The Association of Liberian Journalists in the Americas (ALJA) says President George Weah and his Coalition for Democratic Change (CDC) government are not committed to the nation’s fight against corruption.
Although ALJA says President Weah and the CDC administration upon taking over the leadership of Liberia less than two years ago, vowed to make shady deals in the public sector things of the past, they have proven non-committal to the struggle.
ALJA said the Weah administration has failed miserably in keeping the promise. In a press release issued on June 4, 2019, ALJA said instead of prosecuting individuals, who engage in brazen thievery and acts that undermine the public coffers, President Weah and the CDC government pamper and shield them from facing justice.
ALJA cited one of such failures as President Weah and the CDC administration’s ambivalence in taking punitive action against Finance and Development Planning Minister Samuel Tweah, Central Bank of Liberia (CBL) Governor Nathaniel Patray and members of the Technical Economic Management Team(TEMT) for the leadership roles they played in the mismanagement of the government’s fiasco US$25 million mop-up exercise. The mop-up exercise was reportedly intended to rejuvenate the Liberian economy through the purchase of excess Liberian dollars from the market.
The Association says it is mind-boggling for Mr. Weah and Liberia’s Attorney General, Musa Dean, to make public pronouncements that are fixated on shielding and stalling the prosecution of the accused public officials.
ALJA said despite the President and Cllr. Dean’s receipt of audit reports compiled by the Presidential Investigative Team (PIT), Kroll Associates (US based accounting firm) and the General Auditing Commission (GAC) that indict Minister Tweah, Governor Patray, and members of the TEMT for reported fraud after exhaustive probes into the printing of the more than L$16 billion by the CBL without authorization from the Legislature during the Johnson-Sirleaf administration; and the bank and the TEMT’s implementation of the Weah administration’s much herald US$25 million mop-up exercise, the President and Dean remain hesitant in bringing them to justice.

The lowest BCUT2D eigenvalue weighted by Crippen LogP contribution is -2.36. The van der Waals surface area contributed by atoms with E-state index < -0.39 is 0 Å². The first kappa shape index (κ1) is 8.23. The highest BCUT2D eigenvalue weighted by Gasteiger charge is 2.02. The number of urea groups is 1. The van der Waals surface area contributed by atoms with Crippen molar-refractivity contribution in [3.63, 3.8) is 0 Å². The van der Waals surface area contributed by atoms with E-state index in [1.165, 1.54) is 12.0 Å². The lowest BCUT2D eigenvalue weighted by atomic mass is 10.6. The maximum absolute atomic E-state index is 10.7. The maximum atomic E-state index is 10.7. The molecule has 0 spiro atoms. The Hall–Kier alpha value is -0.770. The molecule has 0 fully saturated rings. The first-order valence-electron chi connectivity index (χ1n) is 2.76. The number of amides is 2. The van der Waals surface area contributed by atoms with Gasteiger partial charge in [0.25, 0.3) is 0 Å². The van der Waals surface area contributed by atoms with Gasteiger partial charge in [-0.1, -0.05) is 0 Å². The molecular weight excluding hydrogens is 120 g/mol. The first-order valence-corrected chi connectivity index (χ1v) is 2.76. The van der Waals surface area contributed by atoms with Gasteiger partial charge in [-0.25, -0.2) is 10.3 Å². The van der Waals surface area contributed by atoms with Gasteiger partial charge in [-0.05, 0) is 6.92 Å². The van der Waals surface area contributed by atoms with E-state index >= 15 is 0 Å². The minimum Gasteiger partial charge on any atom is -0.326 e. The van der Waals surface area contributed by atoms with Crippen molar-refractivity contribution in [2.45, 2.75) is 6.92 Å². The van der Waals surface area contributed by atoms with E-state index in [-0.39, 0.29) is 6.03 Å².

ALJA said instead of enforcing the audit reports, which indict the CBL and the TEMT chaired by Minister Tweah, and co-chaired by Governor Patray, Weah and Dean have rather chosen to refer the case of the misapplied US$25 million mop-up fund to the Liberia Anti-Corruption Commission (LACC) for another investigation.
The US-based Liberian journalists described the President and the Attorney General’s action as a cunning ploy fixated on the vindication of Minister Tweah, Governor Patray and members of the TEMT that participated in the mop-up exercise.
ALJA wondered what’s the essence of the LACC’s probe when the government acting on the Kroll and PIT’s audit reports in March of this year, initiated the aggressive trial of some past executives of the CBL, including former Governor Milton Weeks and former Deputy Governor, Charles Sirleaf, for their reported roles played in the printing of the 16 billion bank notes.